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News Release
Support All Students Back to School - 08/19/19

For Immediate Release 



Date:   8/19/19

Contact:   Janine Thorn, Director of Communication,  

Puget Sound Educational Services District 

n@psesd.org" target="_blank">jthorn@psesd.org,  

425. 917.7607 


Join Puget Sound Educational Service District (PSESD), in a social media campaign to promote regular attendance and to support students returning for a new school year.  We support the rich diversity of our school communities and believe all students have a fundamental right to equal education.  Join the attendance awareness campaign and support our immigrant and refugee students.  Hashtag along with us, #YouBelongHere, #SchoolEveryDay, #WhySchoolEveryDay, and support our students in understanding the importance of attending school regularly, and in knowing that they indeed belong. 

PSESD invites media and other partners to join in promoting the importance of school attendance.  Media are encouraged to follow, participate and reshare our attendance challenge messages on social media and through our website to remind students and families about attendance on the first day of school and its importance throughout the school year.  Also visit our website for reminders and start dates for each school in the Puget Sound region. 

The Attendance Challenge is a regional strategy and call to action for Superintendents across the Puget Sound region to commit to action. The challenge is aimed at raising awareness about the importance of attendance, creating regional momentum, implementing strategies to address chronic absenteeism, and ultimately raising awareness among educators, students, and families. It urges district leaders to:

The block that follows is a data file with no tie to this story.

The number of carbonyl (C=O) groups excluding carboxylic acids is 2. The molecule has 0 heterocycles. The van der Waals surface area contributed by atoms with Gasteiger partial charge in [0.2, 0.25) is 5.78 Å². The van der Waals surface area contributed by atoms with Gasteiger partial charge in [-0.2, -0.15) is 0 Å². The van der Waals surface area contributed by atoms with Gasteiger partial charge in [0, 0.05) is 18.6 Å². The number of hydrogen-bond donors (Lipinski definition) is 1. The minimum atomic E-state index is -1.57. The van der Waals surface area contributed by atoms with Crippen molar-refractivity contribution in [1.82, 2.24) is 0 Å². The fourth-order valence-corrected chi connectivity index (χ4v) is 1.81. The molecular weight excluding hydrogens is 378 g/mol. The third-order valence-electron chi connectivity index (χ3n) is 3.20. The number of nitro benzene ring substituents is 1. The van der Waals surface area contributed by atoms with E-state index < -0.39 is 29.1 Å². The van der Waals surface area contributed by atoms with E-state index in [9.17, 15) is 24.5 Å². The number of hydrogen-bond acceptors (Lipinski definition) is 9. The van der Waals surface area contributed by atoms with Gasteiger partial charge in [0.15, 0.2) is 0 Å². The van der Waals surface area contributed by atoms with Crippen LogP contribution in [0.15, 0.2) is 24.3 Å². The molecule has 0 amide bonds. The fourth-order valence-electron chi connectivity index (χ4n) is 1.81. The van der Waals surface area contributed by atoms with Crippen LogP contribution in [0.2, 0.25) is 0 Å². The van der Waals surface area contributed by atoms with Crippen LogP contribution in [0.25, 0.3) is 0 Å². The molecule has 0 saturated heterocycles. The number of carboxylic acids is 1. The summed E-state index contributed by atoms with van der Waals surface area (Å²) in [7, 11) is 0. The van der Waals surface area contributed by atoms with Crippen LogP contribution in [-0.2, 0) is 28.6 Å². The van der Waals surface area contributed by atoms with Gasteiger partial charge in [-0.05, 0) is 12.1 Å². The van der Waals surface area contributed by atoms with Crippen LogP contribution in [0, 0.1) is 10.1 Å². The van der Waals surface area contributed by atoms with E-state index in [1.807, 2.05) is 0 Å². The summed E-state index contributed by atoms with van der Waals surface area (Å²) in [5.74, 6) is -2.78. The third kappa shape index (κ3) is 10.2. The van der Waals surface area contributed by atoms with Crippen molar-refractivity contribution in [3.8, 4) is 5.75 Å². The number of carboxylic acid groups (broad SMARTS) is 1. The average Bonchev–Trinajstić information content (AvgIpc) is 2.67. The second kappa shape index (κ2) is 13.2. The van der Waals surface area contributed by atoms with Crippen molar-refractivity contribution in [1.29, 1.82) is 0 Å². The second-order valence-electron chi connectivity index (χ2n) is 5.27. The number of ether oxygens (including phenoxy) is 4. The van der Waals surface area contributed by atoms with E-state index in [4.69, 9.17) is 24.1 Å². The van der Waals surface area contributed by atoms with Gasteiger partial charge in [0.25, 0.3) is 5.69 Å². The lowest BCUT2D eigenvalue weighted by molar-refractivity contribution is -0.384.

• Publicly Prioritize Attendance and Raise Awareness; 

  • Mobilize key staff; 

  • Commit to identifying and eliminating barriers; and 

  • Commit to driving with data: using disaggregated attendance data linked to learning. 

About eight million students across the United States are chronically absent, but their absenteeism too often has gone unnoticed and unaddressed because it has been masked by data on average daily attendance and truancy (unexcused absences). Washington state ranks near the bottom of the nation (49th) when it comes to chronic absenteeism. Chronically absent students are found in every type of community— urban, suburban or rural. The problem of poor attendance can start early, long before middle or high school. Nationwide, one out of 10 kindergartners and first graders are chronically absent. In some communities, as many as one out of four young students miss that much school.  

Whether absences are excused or not, the resulting loss of instructional time is substantial, and, for many students, the academic consequences are decidedly negative, especially for students of color and students impacted by poverty. Children who are chronically absent in kindergarten and first grade are much less likely to read proficiently by the end of third grade and are more likely to have poor attendance in later grades. By middle and high school, chronic absence is a proven early warning sign that a student will drop out. This is especially true for students living in poverty who need school the most and too often face the greatest barriers to getting to school. 

With regular school attendance being one of the indicators on Washington’s School Improvement Framework, and with recent legislation to support attendance efforts, many schools and have already recognized the role school attendance plays in addressing the opportunity gap and are undertaking a variety of efforts to ensure regular attendance, including raising awareness, tiered interventions, community truancy boards, authentic student and family engagement, and addressing culture and climate.  

The goal of this campaign is for 100% of Puget Sound school districts to make public their commitment to addressing absenteeism by joining the Attendance Challenge.    





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